How Low Will the Yen Go: Depression-Era Policies? Editor: Over the past six months the Japanese yen has fallen by 18.8% against the euro and 15.9% versus the US dollar. It has also fallen by a similar amount against the Swiss franc, the Australian dollar, the Canadian dollar, and the Indian rupee. The yen’s fall was reflected in the fact that the price of gold (in yen terms) reached a new all-time high in early February. The yen is not only being impacted by the recent actions by the Bank of Japan, it is also being influenced by the end of the unwinding of the yen carry trade, the fact that Japan’s total debt (i.e. private, public and financial sector debt), is the second highest in the world (second only to Britain) at around 500% of GDP, the fact that the Japanese economy has now contracted for three straight quarters, and its rapidly rising trade deficit. 

When we asked last November whether the yen is doomed, it was before current Prime Minister Shinzo Abe was elected. We have since answered the question in the affirmative. But to understand why we believe the yen might be worthless one day, we look at Japan’s challenges from different angles. Today, we focus on Japan’s stated goal to pursue Depression-Era policies.

Current Japanese Finance Minister Taro Aso has indicated his intention to adopt policies from the Great Depression to escape deflation. Then Finance Minister Korekiyo Takahashi, who held the post from 1927-1936, conducted aggressive fiscal stimulus, doubled bond issuance and instructed the Bank of Japan to underwrite government debt. Under his watch, Japan departed from the gold standard in December 1931, which triggered a sharp depreciation of the yen against the dollar, from 2 yen per dollar in December 1931, to around 4.8 yen per dollar in December 1933. In percentage terms, the yen depreciated close to 60% against the dollar. It was not until July 1932, when the yen had already weakened about 50%, that Takahashi’s government acted to stabilize the exchange rate. The Diet passed the Capital Flight Prevention Act in July 1932, and passed another Foreign Exchange Control Act in March 1933. The sharp depreciation eventually ended in April 1933 when the U.S. also departed from the gold standard. Below find the yen’s historical exchange rate in the pre-War period:

Today Japanese government debt has swelled to over 210% of GDP; prolonged deflation would only make it increasingly more expensive to pay the interest. Japan’s debt-to-GDP ratio rose to 200% in 1945, as a result of the massive war debt accumulated during World War II. At the time, a combination of hyperinflation and default helped Japan drastically dilute its debt, as exemplified by the sharp decline of debt-to-GDP ratio from 200% to 56% by 1946. It shall be noted that in the post-War debt restructuring most lost more than just the purchasing power of the yen: among other measures, in 1946, there was an exchange of old yen banknotes to new banknotes, with individuals limited to receiving 100 new yen. Similarly, there was a scheme to freeze bank deposits, with withdrawals allowed only to pay for living expenses.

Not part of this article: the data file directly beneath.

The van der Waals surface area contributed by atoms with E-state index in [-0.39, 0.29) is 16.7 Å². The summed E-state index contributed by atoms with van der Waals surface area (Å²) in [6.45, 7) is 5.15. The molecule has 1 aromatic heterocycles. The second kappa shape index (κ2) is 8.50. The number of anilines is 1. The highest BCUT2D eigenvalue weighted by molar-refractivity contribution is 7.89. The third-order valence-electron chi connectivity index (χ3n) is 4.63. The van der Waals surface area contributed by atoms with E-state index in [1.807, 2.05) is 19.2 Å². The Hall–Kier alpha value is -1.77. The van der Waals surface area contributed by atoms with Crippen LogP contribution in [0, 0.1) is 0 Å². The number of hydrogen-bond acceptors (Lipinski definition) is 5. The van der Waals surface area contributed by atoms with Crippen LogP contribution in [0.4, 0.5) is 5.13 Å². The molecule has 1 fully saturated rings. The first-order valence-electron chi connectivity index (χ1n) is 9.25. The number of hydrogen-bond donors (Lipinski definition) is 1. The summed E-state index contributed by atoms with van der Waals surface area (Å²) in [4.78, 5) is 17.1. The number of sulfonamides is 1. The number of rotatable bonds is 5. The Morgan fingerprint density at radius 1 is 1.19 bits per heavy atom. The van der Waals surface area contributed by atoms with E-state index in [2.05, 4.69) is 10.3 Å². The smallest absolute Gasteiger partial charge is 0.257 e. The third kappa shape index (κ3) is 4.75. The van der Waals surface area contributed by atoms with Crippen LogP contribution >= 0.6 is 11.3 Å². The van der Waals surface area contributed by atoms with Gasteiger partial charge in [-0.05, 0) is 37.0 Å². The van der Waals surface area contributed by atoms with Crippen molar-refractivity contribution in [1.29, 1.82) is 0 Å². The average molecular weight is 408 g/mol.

In 1949, as part of the Bretton Woods accord, the yen was fixed at 360 yen per dollar. That exchange rate was reset in 1971 to 308 yen per dollar before floating exchange rates were introduced in 1973. Yes, that’s the same scale as above where between 2 and 5 yen bought a dollar; and it’s the same yen that’s currently valued at a little over 90 yen per dollar. The fewer yen necessary to buy a dollar, the stronger the yen.

If Japan’s public debt stays on its current trajectory, it may provide a strong and continuing incentive for the Japanese government to further weaken the yen, to curb, and perhaps reverse, the rise of real debt service cost in a deflationary cycle.

We compared the magnitude of the 1930s’ yen devaluation to the recent depreciation of the yen, with major events in the 1930s highlighted. Also shown in the chart is the weakening of the yen in the late 1990s, the longest period of continued depreciation after the 1985 Plaza Accord. The yen depreciated around 40% during the period, largely due to the U.S. “strong dollar” policy announced by then Treasury Secretary Robert Rubin in 1995, as well as the Asian financial crisis during 1997-1998. As depicted in the chart, compared to the two historical cases, the magnitude of recent yen depreciation remains contained.

While past performance is no guarantee of future results, we do see parallels between the current environment and that of the early 1930s in Japan, especially in the weak post-crisis recovery, the rise of militarism, global racing to the currency bottom, as well as an administration with an aggressive stand on fiscal, monetary, and exchange rate policies. Back in the 1930s, then Finance Minister Takahashi was assassinated soon after he started to reduce government spending – notably military spending -, and his successors gave the army a free hand in budget spending; this time, outgoing BOJ Governor Shirakawa stepped down early, with the Bank of Japan embracing a new era of unlimited easing. While Japan is far from engaging in a dramatic military spending spree, Prime Minister Abe has suggested he would ramp up military spending, introduced a more nationalist tone in recent speeches, even openly contemplated changing Japan’s pacifist constitution.

Our take: the race to the bottom may have just started. To dig deeper as to how far the yen might fall, we will have an in-depth look at what we believe may be a dramatic escalation of monetary easing pursued by the Bank of Japan. Don’t miss the upcoming analysis by signing up for Merk Insights, our free newsletter. Please also register for our upcoming Webinar that focuses on how to manage currency risk in an equity portfolio in the context of “currency wars.”

Axel Merk | President and Chief Investment Officer, Merk Investments.

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